Early Behavior Therapy Effective In Treating ADHD Prior To Medication

In this study, outcomes across each of these symptoms were significantly better for those who started with the early behavior therapy rather than those who started with medication.

 

 

According to new research, early intervention, behavior therapy is more effective at treating the symptoms of ADHD, prior to the use of prescription medication, such as Ritalin or Adderall. A study published Thursday in the Journal of Clinical Child & Adolescent Psychology finds that symptoms of ADHD are mitigated faster if early behavior therapy is implemented prior to the use of any prescription drugs. The yearlong study looked at 146 children ages 5 to 12 who had an ADHD diagnosis.

Oftentimes, once a diagnosis is made and the severity of symptoms is determined, clinicians will opt to prescribe one of these drugs, as they have been effective in alleviating some of the challenges inherent to ADHD. The diagnostic criteria for ADHD are far-reaching, but include:

  • Inattention, including often fails to give close attention to details or makes careless mistakes in schoolwork, at work, or with other activities; often has trouble holding attention on tasks or play activities; often does not seem to listen when spoken to directly; often does not follow through on instructions and fails to finish schoolwork, chores, or duties in the workplace (e.g., loses focus, side-tracked); often has trouble organizing tasks and activities; often avoids, dislikes, or is reluctant to do tasks that require mental effort over a long period of time (such as schoolwork or homework); often loses things necessary for tasks and activities (e.g. school materials,pencils, books, tools, wallets, keys, paperwork, eyeglasses, mobile telephones); is often easily distracted; is often forgetful in daily activities.
  • Hyperactivity and Impulsivity, including often fidgets with or taps hands or feet, or squirms in seat; often leaves seat in situations when remaining seated is expected; often runs about or climbs in situations where it is not appropriate (adolescents or adults may be limited to feeling restless); often unable to play or take part in leisure activities quietly; is often "on the go" acting as if "driven by a motor"; often talks excessively; often blurts out an answer before a question has been completed; often has trouble waiting his/her turn; often interrupts or intrudes on others (e.g., butts into conversations or games).
  • Several inattentive or hyperactive-impulsive symptoms were present before age 12 years.
  • Several symptoms are present in two or more setting, (such as at home, school or work; with friends or relatives; in other activities).
  • There is clear evidence that the symptoms interfere with, or reduce the quality of, social, school, or work functioning.
  • The symptoms are not better explained by another mental disorder (such as a mood disorder, anxiety disorder, dissociative disorder, or a personality disorder). The symptoms do not happen only during the course of schizophrenia or another psychotic disorder.

In this study, outcomes across each of these symptoms were significantly better for those who started with the early behavior therapy rather than those who started with medication. If medications were necessary as a secondary treatment for children with more severe ADHD symptoms, lower doses were required than the typical prescribed dosage. Furthermore, a second study published in the same journal looked at cost-effectiveness across various treatments and found that behavior therapy ended up costing approximately $700 less than the group who only took medication.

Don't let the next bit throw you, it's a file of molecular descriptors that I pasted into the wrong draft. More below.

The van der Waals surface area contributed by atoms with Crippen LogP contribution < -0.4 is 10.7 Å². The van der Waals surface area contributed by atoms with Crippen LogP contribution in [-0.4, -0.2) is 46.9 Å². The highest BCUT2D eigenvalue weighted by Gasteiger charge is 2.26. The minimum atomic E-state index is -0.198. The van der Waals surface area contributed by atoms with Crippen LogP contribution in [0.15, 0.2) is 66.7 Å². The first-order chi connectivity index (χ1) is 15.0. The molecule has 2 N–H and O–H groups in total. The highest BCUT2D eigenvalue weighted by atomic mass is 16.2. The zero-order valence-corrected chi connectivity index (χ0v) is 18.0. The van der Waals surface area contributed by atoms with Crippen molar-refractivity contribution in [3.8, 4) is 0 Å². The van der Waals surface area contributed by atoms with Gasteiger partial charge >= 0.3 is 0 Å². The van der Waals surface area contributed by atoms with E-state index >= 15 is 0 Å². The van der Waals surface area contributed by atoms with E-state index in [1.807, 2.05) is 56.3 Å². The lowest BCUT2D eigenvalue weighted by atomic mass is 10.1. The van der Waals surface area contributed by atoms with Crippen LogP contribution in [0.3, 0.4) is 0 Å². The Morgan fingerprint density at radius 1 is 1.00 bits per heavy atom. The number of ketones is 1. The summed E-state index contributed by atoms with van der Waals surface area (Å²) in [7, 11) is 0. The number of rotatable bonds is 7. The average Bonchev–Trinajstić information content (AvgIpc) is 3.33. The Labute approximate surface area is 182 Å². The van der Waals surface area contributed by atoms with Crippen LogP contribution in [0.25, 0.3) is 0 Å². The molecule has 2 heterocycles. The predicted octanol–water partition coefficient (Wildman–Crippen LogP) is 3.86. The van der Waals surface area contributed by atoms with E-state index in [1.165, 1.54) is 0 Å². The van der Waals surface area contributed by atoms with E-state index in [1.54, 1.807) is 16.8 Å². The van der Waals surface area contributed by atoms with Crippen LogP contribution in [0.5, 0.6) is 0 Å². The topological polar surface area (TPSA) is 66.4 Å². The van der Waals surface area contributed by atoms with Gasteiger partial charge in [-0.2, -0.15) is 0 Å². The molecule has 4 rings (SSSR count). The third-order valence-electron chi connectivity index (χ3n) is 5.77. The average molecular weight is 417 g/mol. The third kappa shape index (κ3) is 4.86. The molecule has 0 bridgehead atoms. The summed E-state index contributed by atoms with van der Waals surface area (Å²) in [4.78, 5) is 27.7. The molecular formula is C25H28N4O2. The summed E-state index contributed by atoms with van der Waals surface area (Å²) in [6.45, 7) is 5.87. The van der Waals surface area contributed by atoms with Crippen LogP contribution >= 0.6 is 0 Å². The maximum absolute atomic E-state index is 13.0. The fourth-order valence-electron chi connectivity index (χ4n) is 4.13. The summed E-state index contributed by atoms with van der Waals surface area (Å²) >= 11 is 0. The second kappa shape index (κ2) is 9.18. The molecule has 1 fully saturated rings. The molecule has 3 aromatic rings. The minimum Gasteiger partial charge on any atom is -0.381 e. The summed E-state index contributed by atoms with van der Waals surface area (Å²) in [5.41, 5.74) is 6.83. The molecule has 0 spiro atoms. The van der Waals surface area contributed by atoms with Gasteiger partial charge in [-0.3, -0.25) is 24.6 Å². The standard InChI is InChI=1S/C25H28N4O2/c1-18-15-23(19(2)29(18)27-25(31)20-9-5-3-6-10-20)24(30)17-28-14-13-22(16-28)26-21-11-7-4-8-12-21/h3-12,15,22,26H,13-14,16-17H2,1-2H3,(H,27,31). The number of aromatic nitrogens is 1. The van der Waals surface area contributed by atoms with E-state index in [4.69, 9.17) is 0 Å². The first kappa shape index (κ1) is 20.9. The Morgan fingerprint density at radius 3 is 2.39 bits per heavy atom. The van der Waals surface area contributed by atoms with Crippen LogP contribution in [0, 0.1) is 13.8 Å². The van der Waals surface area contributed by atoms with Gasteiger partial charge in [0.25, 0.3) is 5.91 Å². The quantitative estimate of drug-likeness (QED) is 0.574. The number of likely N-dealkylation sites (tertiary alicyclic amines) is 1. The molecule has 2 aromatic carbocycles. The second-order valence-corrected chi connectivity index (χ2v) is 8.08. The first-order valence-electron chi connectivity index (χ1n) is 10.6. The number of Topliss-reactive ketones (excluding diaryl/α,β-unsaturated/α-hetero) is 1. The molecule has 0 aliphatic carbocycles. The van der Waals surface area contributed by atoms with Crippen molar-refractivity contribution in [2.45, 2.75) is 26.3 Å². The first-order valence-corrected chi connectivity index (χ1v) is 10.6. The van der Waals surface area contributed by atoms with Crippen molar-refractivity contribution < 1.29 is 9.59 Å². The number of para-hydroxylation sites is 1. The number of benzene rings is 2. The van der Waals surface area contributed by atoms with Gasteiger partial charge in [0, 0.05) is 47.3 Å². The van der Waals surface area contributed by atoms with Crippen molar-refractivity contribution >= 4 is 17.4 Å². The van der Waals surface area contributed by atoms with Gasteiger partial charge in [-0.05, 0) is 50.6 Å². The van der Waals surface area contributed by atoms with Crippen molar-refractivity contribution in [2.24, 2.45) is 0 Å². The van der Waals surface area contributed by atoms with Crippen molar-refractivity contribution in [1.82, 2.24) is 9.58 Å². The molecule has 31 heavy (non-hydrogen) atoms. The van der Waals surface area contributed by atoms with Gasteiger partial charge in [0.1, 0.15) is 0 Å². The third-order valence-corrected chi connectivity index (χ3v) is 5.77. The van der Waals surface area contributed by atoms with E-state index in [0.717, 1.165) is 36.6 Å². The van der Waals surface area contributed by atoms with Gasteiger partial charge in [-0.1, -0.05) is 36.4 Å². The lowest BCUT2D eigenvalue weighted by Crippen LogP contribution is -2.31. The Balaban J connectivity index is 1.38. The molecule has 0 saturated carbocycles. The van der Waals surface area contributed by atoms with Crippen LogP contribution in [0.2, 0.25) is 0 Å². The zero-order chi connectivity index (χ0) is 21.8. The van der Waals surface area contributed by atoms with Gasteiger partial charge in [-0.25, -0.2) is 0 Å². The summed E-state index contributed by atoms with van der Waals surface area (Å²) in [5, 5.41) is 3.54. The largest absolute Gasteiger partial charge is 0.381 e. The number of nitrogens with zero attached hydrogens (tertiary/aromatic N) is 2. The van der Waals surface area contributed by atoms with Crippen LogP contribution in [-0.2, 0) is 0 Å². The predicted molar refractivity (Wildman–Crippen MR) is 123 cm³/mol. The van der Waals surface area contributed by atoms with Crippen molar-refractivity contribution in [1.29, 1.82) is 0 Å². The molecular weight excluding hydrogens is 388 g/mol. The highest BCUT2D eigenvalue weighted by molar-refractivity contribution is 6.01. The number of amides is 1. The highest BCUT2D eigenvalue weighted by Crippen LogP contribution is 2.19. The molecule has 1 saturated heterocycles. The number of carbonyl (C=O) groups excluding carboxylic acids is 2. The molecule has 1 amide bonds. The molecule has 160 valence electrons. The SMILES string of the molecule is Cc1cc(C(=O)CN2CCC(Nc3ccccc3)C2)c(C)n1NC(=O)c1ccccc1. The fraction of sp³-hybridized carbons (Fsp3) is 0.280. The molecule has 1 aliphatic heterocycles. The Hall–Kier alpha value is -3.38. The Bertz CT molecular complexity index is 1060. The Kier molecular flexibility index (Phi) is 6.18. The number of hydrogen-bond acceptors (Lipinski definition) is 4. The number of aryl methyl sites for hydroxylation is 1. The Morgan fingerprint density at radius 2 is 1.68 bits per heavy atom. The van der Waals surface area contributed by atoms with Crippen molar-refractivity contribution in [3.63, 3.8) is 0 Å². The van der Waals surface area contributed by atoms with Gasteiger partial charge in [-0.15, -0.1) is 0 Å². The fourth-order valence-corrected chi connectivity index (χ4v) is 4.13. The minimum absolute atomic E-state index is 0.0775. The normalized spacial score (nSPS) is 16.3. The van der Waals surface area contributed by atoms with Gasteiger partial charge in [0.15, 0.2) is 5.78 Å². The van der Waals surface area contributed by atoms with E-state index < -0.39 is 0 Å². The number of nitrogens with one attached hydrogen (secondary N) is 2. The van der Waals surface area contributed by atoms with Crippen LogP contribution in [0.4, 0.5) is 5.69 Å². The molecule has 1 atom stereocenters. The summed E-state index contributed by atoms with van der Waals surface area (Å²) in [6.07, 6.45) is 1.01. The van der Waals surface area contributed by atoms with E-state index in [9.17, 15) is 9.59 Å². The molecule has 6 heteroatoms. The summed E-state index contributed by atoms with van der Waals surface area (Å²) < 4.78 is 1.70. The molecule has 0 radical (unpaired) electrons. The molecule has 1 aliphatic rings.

The results of this study are consistent with research which has found that early intervention behavior therapy is effective at treating the symptoms of developmental delays such as autism, Down syndrome and ADHD. Behavior treatment for symptoms of ADHD will vary depending on each child's needs, but can include targeting social skills and attending to various activities in the absence of the aforementioned behaviors.

For example, if a child has difficulty sitting and attending to a 30 minute long classroom activity, a behavior analyst may determine that they attend for an average of 5 minutes before disengaging. They will then have the child attend to the classroom activity for 5 minutes (or less), and offer a break, or other preferred reinforcer, contingent upon engaging in the classroom task and the absence of any target behaviors, then reintegrate back into the classroom activity. This time will gradually be increased with success, with the ultimate goal of fading out behavioral support entirely.

While every single child develops in a unique fashion, regardless of whether they have a diagnosis or not, the difference lies in whether the symptoms together limit and impair everyday functioning. Behavior therapy, or applied behavior analysis, seeks not to strip a child of their personality and conform them to societal norms, but rather to help children integrate into various settings in their daily life, such as their classroom, a play date or their family's dinner table.

 

Article written by:

Pasha Bahsoun, M.A., BCBA, earned a Bachelor's of Science in Psychobiology from UCLA and a Master of Arts in Developmental Psychology from Teachers College, Columbia University, where he researched and implemented various approaches to educating children diagnosed with autism, including through social skills training and the use of educational media. Pasha’s thesis was titled, “The Use of Educational Media with Children Diagnosed with Autism,” in which he worked with the PBS television show “Super Why!” to develop games and programs catering to the developmentally disabled. Pasha currently serves as the Director of Social Skills, BCBA Supervisor at the Center for Applied Behavior Analysis.

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